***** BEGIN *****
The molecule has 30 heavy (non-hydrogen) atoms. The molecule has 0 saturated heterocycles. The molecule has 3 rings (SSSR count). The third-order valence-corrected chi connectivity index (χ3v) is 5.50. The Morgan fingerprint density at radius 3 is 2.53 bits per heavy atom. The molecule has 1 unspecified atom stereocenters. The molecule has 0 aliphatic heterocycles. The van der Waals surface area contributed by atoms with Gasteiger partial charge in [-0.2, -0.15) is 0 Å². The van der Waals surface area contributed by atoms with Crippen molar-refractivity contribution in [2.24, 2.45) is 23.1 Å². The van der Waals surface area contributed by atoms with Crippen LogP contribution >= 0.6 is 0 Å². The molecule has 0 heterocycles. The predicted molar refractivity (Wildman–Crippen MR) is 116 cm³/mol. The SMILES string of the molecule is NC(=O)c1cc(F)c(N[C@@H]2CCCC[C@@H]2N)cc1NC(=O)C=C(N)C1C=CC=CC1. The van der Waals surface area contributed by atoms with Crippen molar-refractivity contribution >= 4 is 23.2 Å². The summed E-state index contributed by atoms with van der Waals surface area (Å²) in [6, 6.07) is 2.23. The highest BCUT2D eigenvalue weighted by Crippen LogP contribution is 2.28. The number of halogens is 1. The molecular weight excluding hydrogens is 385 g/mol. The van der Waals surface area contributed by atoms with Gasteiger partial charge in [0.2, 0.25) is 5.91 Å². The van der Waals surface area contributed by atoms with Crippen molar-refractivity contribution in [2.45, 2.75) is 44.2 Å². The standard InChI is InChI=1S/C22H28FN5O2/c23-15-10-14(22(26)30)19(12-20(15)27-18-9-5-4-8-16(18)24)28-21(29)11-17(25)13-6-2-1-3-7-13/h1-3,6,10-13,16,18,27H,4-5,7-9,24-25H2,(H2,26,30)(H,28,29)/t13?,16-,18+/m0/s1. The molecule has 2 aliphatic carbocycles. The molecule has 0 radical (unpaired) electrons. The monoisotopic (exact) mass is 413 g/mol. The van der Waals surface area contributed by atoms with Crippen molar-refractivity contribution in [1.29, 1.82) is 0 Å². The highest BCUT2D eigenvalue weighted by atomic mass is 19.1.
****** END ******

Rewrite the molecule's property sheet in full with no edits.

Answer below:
The molecule has 30 heavy (non-hydrogen) atoms. The molecule has 0 saturated heterocycles. The molecule has 3 rings (SSSR count). The third-order valence-corrected chi connectivity index (χ3v) is 5.50. The Morgan fingerprint density at radius 3 is 2.53 bits per heavy atom. The molecule has 1 unspecified atom stereocenters. The molecule has 0 aliphatic heterocycles. The van der Waals surface area contributed by atoms with Gasteiger partial charge in [-0.2, -0.15) is 0 Å². The van der Waals surface area contributed by atoms with Crippen molar-refractivity contribution in [2.24, 2.45) is 23.1 Å². The van der Waals surface area contributed by atoms with Crippen LogP contribution >= 0.6 is 0 Å². The molecule has 0 heterocycles. The predicted molar refractivity (Wildman–Crippen MR) is 116 cm³/mol. The SMILES string of the molecule is NC(=O)c1cc(F)c(N[C@@H]2CCCC[C@@H]2N)cc1NC(=O)C=C(N)C1C=CC=CC1. The van der Waals surface area contributed by atoms with Crippen molar-refractivity contribution >= 4 is 23.2 Å². The summed E-state index contributed by atoms with van der Waals surface area (Å²) in [6, 6.07) is 2.23. The highest BCUT2D eigenvalue weighted by Crippen LogP contribution is 2.28. The number of halogens is 1. The molecular weight excluding hydrogens is 385 g/mol. The van der Waals surface area contributed by atoms with Gasteiger partial charge in [0.2, 0.25) is 5.91 Å². The van der Waals surface area contributed by atoms with Crippen molar-refractivity contribution in [2.45, 2.75) is 44.2 Å². The standard InChI is InChI=1S/C22H28FN5O2/c23-15-10-14(22(26)30)19(12-20(15)27-18-9-5-4-8-16(18)24)28-21(29)11-17(25)13-6-2-1-3-7-13/h1-3,6,10-13,16,18,27H,4-5,7-9,24-25H2,(H2,26,30)(H,28,29)/t13?,16-,18+/m0/s1. The molecule has 2 aliphatic carbocycles. The molecule has 0 radical (unpaired) electrons. The monoisotopic (exact) mass is 413 g/mol. The van der Waals surface area contributed by atoms with Crippen molar-refractivity contribution in [1.29, 1.82) is 0 Å². The highest BCUT2D eigenvalue weighted by atomic mass is 19.1.